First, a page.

"Father of the Rain" is a big, powerful punch of a novel, a gripping epic about a father and daughter that plumbs the dark side of a family riven by addiction and mental illness. . . . There s something so raw and affecting about Daley s love for her damaged father that the book will linger in your mind long after you ve finished it. "Entertainment Weekly" (A) Marilynne Robinson s "Home" and Roxana Robinson s "Cost" are the most exquisite recent [literary] examples . . . of what living with an addict must be like. . . . Now Lily King s "Father of the Rain" is a worthy companion on this theme. Surprising and wise . . . by a writer who understands the horrible burden of trying to save someone who s ruining your life. . . . A brilliant exploration of the attraction of martyrdom, the intoxication of playing savior. . . . King poses the questions so powerfully that you can t answer them easily: What kind of abuse finally abrogates one s responsibility to a self-destructive parent? What is too much to ask of a child? . . . An absorbing, insightful story written in cool, polished prose right to the last conflicted line. "Washington Post" Spellbinding . . . Marvelous . . . A story of high drama in the court of Nixon-era New England aristocracy . . . King brilliantly captures the gravitational pull of the past and the way it can eclipse the promise of the present. . . . You won t be able to stop reading this book, but when you do finally finish the last delicious page and look up, you will see families in a clearer and more forgiving way. "Vanity Fair" Luminous . . . Uplifting . . . Fresh, with vividly drawn characters . . . and a clear eye for the details of their singularly messed-up relationships. "O, the Oprah Magazine" King infuses soul into this tale of a family torn apart by abuse. "Marie Claire "(Summer Reads) King is a beautiful writer, with equally strong gifts for dialogue and internal monologue. Silently or aloud, her characters betray the inner tumult they conceal as they try to keep themselves together . . . [and] demonstrate through their confusions that what we like to call coming-of-age is a process that doesn t always end. Liesl Schillinger, "The New York Times Book Review" You know that moment when the ingenue in the horror movie heads downstairs to check the radiator, and you re screaming, dumbfounded, at the screen? That s the sort of protective rage you feel for Daley Amory, the narrator of Lily King s novel "Father of the Rain." . . . Haunting, incisive . . . King is brilliant when writing from the eyes of a tween, all self-conscious curiosity but bright and hopeful as a starry sky. And as Daley grows up and learns how to trust and to love in spite of herself, King cuts a fine, fluid line to the melancholy truth: Even when we re grown and on our ownwives, mothers, CEOswe still long to be someone s daughter. The dream of an absent ideal father is like a thick, soft blanket; find one to burrow under, and enjoy. "Elle" [An] excellent novel . . . Sensitive and perceptive . . . King gives us the messy complexities of family without tidying them up or providing neat morals. . . . The moving final pages depict a reconciliation all the more realistic because no one dramatically repents or forgives; they simply acknowledge bonds that can t be broken. . . . ["Father of the Rain"] may be King s best yet. " Chicago Tribune " Lily King s breakout third novel, "Father of the Rain," harrowingly evokes a daughter s fierce devotion to her magnetic WASP father, whose flair for cocktail-fueled self-destruction rivals anything out of Cheever. "Vogue" Searing . . . "Father of the Rain" excavates the powerful forces of love and dysfunction with staggering aplomb. . . . King pulls no punches in her treatment of Gardiner s alcoholism. . . . The principal feat of this powerful, moving novel is how deeply we understand and feel compassion for Daley, and, amazingly, for Gardiner too; instead of condemning him, we enter into their dynamic on its own distorted terms. This novel is as unflinching as it is beautifully true. You won t soon forget it. "Cleveland Plain Dealer " A beautiful, ruthless novel . . . What is particularly fine about "Father of the Rain "is King s unflinching description of Daley s emotional universe. The devastation in a child s psyche caused by an alcoholic or drug-addicted parent has never been so well described, so far as I know. The 1970s were the years that kicking over the traces, discarding the supposed repression of centuries, became common. King shows us in precise and inescapable terms just what havoc that freedom wrought for the most sensitive. . . . Lily King s Daley triumphs, but she is also Lily King s triumph. "The Globe and Mail" Lily King writes with huge compassion about this shattered family and the girl growing up in the wreckage. . . . "Father of the Rain" is a relentless examination of a damaged man and his traumatized, but still loving, daughter. Its strength lies in the particularity of its detail. King creates a fleshed-out world in which, over and over, Gardiner feeds his dogs, opens bottles of vodka and stirs his drinks with his finger. All that happened is here, along with all the feelings. "Vancouver Sun" John Cheever and Barbara Kingsolver . . . come to mind when reading "Father of the Rain." . . . King shows once again her feel for the emotional undercurrents that control our most important relationships. "The Seattle Times" Lily King s "Father of the Rain" is one of the most richly satisfying and haunting novels I've read in a long time. Richard Russo King captures with easy strokes the bold and dangerous personalities lurking inside the . . . frame of domestic drama. . . . Original and deftly drawn, the work of a master psychological portraitist. "Publishers Weekly" A riveting portrait of a father so spectacularly dysfunctional that he rivals Alfred Lambert, in Jonathan Franzen s "The Corrections." . . . Readers will be thoroughly taken by King s exceptionally fluid prose and razor-sharp depiction of the East Coast country-club set. Joanne Wilkinson, "Booklist" [A] powerful family study . . . Daley is so beautifully portrayed that readers will clench their fists and protectively rail against her actions, only to be taken breathtakingly by surprise when her complicated, determined strength to do the right thing for both her father and herself replaces her losses with a wondrous resolution. Highly recommended. "Library Journal" (starred review) Lily King s "Father of the Rain" is the most unsettling and exhilarating kind of love storythe sort that interrogates just how resilient the bonds of unconditional love can remain, even after a lifetime of damage at the hands of a heedless parent. This is a passionate and beautifully observed and fair-minded novel Jim Shepard, author of "Like You d Understand, Anyway" In "Father of The Rain "Lily King creates a brilliant portrait of a man who lives in the everyday world but follows almost none of the everyday rules. The result for his family is excruciating and for the reader a wonderfully intense and absorbing novel that reminds us of just how complicated love can be. Margot Livesey, author of "The House on Fortune Street" One of King s extraordinary feats in "Father of the Rain "is her capacity to travel unflinchingly into the darkest recesses of family bonds, but do it with such unerring specificity that the effect is both comic and utterly heartbreaking. Like "The Glass Castle," by Jeannette Walls, this book beautifully depicts the emotional tightrope a child must walk with a charismatic, intelligent, and emotionally crippled parent. King also has a suspense writer's gift to make the ways her characters love and betray each other a complete, up-late-into-the-night page-turner with an ending that simply took my breath away. Cammie McGovern, author of "Eye Contact" and "Neighborhood Watch" We think back through our mothers if we are women, wrote Virginia Woolf, but Lily King's powerful novel about a daughter's odyssey to find her way through the tangle of her father's heart and so find herself, claims new terrain. In King's masterful hands, Daley Amory's quest for her drunk, charming, impossible father is heart-breaking and familiar in the oldest sense of the term. I wanted to shut my eyes, and couldn't because I couldn't stop reading. When I finished, I cried for us all. Sarah Blake, author of "The Postmistress" A moving, impeccably written drama . . . Packed with phenomenal depth. . . . Fresh with resonant details . . . Beautifully structured . . . King is skilled at zeroing in on the nitty-gritty dynamics of this intense father-daughter relationship . . . [and displays] her ability to capture with visceral complexity a primal yearning to be treated with care. The Barnes and Noble Review King doesn t flinch away from telling family secretsthe embarrassing and hurtful moments, the points of danger and ridiculousness. . . . Anyone with complicated family relationships can understand feeling disgust and longing, and King writes it all so clearlyhow the little things mean so much and cad add up to so much time lost. "City Paper" (Baltimore)"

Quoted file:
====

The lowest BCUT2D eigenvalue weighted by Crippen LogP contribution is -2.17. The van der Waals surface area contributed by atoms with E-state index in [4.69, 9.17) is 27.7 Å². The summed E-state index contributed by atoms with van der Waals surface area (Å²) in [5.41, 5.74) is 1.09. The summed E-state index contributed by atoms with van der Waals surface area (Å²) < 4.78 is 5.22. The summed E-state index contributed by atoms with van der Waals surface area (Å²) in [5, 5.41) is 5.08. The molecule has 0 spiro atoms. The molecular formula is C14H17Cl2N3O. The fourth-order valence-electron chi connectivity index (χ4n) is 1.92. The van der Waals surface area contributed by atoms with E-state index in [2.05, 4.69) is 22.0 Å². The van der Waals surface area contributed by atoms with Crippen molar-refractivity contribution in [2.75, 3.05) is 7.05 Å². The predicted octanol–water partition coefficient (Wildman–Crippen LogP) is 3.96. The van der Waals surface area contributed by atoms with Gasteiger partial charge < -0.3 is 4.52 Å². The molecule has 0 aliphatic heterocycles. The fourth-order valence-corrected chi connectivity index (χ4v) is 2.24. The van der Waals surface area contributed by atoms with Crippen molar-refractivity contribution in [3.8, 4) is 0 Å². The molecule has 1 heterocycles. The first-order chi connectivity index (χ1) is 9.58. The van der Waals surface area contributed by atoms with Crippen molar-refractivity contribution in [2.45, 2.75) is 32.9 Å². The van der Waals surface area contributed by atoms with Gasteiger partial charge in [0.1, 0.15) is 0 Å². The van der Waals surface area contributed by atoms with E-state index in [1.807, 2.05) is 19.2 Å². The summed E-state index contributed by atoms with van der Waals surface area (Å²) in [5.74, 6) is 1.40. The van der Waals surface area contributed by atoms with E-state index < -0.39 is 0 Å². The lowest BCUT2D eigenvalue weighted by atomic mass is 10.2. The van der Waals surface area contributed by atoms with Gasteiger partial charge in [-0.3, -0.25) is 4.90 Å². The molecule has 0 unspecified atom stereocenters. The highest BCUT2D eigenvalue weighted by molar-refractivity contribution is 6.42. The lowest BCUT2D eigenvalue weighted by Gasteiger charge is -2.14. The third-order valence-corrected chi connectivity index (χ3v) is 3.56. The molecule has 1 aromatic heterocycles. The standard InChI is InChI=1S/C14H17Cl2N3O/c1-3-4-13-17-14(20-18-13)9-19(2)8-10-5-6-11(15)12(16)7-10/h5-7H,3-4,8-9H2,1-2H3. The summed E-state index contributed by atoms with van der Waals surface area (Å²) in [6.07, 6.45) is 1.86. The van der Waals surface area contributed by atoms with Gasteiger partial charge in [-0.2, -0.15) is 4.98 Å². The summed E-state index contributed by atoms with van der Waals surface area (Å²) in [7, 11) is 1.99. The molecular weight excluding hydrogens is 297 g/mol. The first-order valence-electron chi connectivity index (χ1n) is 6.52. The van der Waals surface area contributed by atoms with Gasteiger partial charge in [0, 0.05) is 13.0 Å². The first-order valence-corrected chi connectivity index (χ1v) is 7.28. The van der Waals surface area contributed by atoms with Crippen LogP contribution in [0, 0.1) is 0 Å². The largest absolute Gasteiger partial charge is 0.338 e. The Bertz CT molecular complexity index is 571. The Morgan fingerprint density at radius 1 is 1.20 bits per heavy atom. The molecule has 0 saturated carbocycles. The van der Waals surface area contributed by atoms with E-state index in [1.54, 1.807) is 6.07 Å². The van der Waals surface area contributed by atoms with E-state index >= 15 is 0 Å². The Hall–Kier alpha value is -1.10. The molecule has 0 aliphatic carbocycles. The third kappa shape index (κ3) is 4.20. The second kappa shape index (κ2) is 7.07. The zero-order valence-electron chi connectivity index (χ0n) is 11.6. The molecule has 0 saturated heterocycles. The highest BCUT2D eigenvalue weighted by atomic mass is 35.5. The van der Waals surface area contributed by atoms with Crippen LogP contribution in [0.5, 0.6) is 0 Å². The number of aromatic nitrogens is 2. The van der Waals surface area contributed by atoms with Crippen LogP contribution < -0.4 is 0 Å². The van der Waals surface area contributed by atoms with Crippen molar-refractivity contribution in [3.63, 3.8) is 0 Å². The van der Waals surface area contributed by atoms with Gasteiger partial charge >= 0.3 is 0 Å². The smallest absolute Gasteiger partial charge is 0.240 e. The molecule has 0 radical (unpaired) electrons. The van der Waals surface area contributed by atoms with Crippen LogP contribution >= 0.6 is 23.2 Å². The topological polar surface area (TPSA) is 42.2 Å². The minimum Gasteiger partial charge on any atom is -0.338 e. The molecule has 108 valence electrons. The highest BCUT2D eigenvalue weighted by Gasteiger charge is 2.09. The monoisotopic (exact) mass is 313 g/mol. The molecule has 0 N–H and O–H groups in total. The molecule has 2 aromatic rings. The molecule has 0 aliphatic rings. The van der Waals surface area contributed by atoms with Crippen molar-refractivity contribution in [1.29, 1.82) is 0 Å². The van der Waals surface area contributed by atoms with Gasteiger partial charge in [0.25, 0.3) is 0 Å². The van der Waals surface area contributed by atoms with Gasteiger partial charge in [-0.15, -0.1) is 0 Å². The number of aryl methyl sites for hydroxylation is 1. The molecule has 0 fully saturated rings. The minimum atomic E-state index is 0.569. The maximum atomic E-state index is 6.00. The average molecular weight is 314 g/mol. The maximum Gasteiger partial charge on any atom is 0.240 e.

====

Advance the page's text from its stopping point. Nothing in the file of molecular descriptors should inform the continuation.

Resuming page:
--This text refers to an alternate Hardcover edition.